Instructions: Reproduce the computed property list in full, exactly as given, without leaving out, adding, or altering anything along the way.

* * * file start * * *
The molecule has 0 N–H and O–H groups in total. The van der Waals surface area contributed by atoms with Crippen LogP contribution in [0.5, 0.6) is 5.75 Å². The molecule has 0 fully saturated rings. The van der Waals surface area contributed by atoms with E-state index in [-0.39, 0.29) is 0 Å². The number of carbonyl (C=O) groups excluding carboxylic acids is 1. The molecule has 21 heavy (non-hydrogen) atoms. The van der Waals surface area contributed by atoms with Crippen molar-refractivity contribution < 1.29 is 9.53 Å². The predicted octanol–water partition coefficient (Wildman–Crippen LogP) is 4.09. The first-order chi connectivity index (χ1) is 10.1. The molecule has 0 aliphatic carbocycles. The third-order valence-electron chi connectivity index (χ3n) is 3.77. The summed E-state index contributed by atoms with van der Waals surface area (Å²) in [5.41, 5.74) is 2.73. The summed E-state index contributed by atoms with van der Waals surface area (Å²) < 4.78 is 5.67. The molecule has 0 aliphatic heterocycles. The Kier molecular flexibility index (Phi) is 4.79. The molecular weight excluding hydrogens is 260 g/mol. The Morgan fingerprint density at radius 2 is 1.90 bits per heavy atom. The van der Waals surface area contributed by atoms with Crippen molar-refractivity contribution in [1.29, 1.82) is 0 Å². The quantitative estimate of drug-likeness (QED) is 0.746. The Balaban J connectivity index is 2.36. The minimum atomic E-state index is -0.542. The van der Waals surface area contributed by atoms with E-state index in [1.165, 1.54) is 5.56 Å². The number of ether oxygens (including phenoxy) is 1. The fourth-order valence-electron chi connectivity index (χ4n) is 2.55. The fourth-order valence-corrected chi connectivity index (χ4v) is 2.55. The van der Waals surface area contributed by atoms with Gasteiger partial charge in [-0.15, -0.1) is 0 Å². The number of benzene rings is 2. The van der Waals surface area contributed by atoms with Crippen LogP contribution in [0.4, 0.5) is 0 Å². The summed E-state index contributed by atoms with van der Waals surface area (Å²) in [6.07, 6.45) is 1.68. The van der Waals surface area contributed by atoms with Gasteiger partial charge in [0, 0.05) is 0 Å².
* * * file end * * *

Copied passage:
The molecule has 0 N–H and O–H groups in total. The van der Waals surface area contributed by atoms with Crippen LogP contribution in [0.5, 0.6) is 5.75 Å². The molecule has 0 fully saturated rings. The van der Waals surface area contributed by atoms with E-state index in [-0.39, 0.29) is 0 Å². The number of carbonyl (C=O) groups excluding carboxylic acids is 1. The molecule has 21 heavy (non-hydrogen) atoms. The van der Waals surface area contributed by atoms with Crippen molar-refractivity contribution < 1.29 is 9.53 Å². The predicted octanol–water partition coefficient (Wildman–Crippen LogP) is 4.09. The first-order chi connectivity index (χ1) is 10.1. The molecule has 0 aliphatic carbocycles. The third-order valence-electron chi connectivity index (χ3n) is 3.77. The summed E-state index contributed by atoms with van der Waals surface area (Å²) in [5.41, 5.74) is 2.73. The summed E-state index contributed by atoms with van der Waals surface area (Å²) < 4.78 is 5.67. The molecule has 0 aliphatic heterocycles. The Kier molecular flexibility index (Phi) is 4.79. The molecular weight excluding hydrogens is 260 g/mol. The Morgan fingerprint density at radius 2 is 1.90 bits per heavy atom. The van der Waals surface area contributed by atoms with Crippen molar-refractivity contribution in [1.29, 1.82) is 0 Å². The quantitative estimate of drug-likeness (QED) is 0.746. The Balaban J connectivity index is 2.36. The minimum atomic E-state index is -0.542. The van der Waals surface area contributed by atoms with E-state index in [1.165, 1.54) is 5.56 Å². The number of ether oxygens (including phenoxy) is 1. The fourth-order valence-electron chi connectivity index (χ4n) is 2.55. The fourth-order valence-corrected chi connectivity index (χ4v) is 2.55. The van der Waals surface area contributed by atoms with Gasteiger partial charge in [-0.15, -0.1) is 0 Å². The number of benzene rings is 2. The van der Waals surface area contributed by atoms with Crippen LogP contribution in [0.4, 0.5) is 0 Å². The summed E-state index contributed by atoms with van der Waals surface area (Å²) in [6.07, 6.45) is 1.68. The van der Waals surface area contributed by atoms with Gasteiger partial charge in [0, 0.05) is 0 Å².